There are four different nucleotides in each nucleic acid. It is the different sequences of the nucleotides that encode their hereditary information. The two types of nucleic acids, DNA and RNA, differ in their basic make up and in the number of strands in the molecule. We will be discussing this in greater detail later.
Free Energy and Enzymes
Chemical reactions that release free energy are exothermic or exergonic. Reactions that require the addition of free energy are endothermic or endergonic. In living systems, an exothermic reaction is usually coupled with an endothermic reaction. Although exothermic reaction proceeds spontaneously, initiating a reaction may require an activation energy.
Chemical reactions can be speeded up by heat, by increasing the concentrations of the reactants, or by providing the appropriate catalyst. In living systems, the catalysts are enzymes. Most enzymes are highly specific and each can interact only with those reactants or substrates that fit spatially and chemically into the active site of the enzyme.
Since the formation of the enzyme, substrate complex requires the enzyme and the substrate to be complementary. Anything that alters the shape of the enzyme will alter its activity. In addition to temperature and pH, many chemical substances can mask, block or alter the shape of the enzyme and its active site.
The Biological Cell
Now, let us discuss cells. The fundamental organizational unit of life is the cell. Most cells are very small and have a large ratio of surface area to volume so they can effectively exchange materials like oxygen, nutrients, and waste with the surrounding environment.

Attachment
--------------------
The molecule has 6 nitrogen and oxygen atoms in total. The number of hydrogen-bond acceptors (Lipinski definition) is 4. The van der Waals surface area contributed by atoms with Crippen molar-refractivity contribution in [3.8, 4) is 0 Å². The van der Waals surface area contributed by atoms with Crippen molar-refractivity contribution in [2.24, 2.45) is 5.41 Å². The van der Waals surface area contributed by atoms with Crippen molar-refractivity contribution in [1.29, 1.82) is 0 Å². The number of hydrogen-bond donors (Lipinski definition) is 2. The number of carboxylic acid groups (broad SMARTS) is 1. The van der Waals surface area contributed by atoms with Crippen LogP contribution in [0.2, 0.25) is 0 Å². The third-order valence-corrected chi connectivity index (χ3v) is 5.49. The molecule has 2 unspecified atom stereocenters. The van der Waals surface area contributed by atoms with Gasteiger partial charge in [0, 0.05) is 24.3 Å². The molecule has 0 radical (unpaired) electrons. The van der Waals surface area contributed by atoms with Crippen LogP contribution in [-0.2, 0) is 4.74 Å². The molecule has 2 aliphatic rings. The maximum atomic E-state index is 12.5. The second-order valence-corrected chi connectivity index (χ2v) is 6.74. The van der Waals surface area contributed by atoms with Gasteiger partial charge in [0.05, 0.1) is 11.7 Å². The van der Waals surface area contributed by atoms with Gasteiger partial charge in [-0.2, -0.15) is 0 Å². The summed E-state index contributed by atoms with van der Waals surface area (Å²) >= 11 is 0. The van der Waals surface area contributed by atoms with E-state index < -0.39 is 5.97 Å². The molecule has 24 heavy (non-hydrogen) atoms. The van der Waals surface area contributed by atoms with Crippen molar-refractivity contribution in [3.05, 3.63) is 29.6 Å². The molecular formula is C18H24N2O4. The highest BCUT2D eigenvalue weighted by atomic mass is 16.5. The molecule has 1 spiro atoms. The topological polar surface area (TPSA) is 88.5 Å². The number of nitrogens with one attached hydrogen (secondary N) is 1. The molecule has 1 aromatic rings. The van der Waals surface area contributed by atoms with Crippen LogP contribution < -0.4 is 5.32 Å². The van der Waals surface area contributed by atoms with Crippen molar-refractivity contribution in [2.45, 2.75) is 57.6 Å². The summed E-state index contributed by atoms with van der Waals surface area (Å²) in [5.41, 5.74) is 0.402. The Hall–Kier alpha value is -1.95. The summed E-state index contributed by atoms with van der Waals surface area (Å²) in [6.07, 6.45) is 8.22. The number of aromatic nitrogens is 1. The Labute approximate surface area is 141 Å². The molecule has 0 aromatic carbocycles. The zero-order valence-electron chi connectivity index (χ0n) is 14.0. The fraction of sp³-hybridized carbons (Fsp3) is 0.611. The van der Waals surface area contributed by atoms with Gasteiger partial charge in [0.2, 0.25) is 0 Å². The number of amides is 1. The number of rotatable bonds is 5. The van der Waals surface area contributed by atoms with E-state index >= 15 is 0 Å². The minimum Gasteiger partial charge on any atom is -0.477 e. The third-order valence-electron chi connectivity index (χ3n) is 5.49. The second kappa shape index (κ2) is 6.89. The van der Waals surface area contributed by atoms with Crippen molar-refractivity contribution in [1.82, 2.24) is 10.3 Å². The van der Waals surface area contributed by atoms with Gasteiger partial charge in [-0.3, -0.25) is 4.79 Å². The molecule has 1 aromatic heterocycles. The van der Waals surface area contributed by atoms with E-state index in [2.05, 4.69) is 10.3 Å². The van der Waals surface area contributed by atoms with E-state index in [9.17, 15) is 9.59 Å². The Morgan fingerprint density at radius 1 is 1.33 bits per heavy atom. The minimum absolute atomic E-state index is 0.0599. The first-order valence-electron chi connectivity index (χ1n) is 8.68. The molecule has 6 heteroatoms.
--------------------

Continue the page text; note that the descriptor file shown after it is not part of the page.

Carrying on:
Cells are bounded by a plasma membrane composed of lipids and proteins with many small pores. According to the fluid mosaic model, the plasma membrane consists of a bi-layer of phospholipids with their hydrophilic heads oriented towards the surfaces of the membrane and their hydrophobic tales toward the interior.
The proteins are distributed both on the surfaces and in the interior of the membrane. The pores are thought to be bounded by protein. The distinctive properties of these proteins make the pore selective as to what can move through them. The cell membrane is an active part of the cell. It regulates the movement of materials between the ordered interior of the cell and their outer environment.
This type of molecular passage from one side of a membrane to another requires no external energy. This is governed by charge and osmolality balance, which are intrinsic properties of solutions.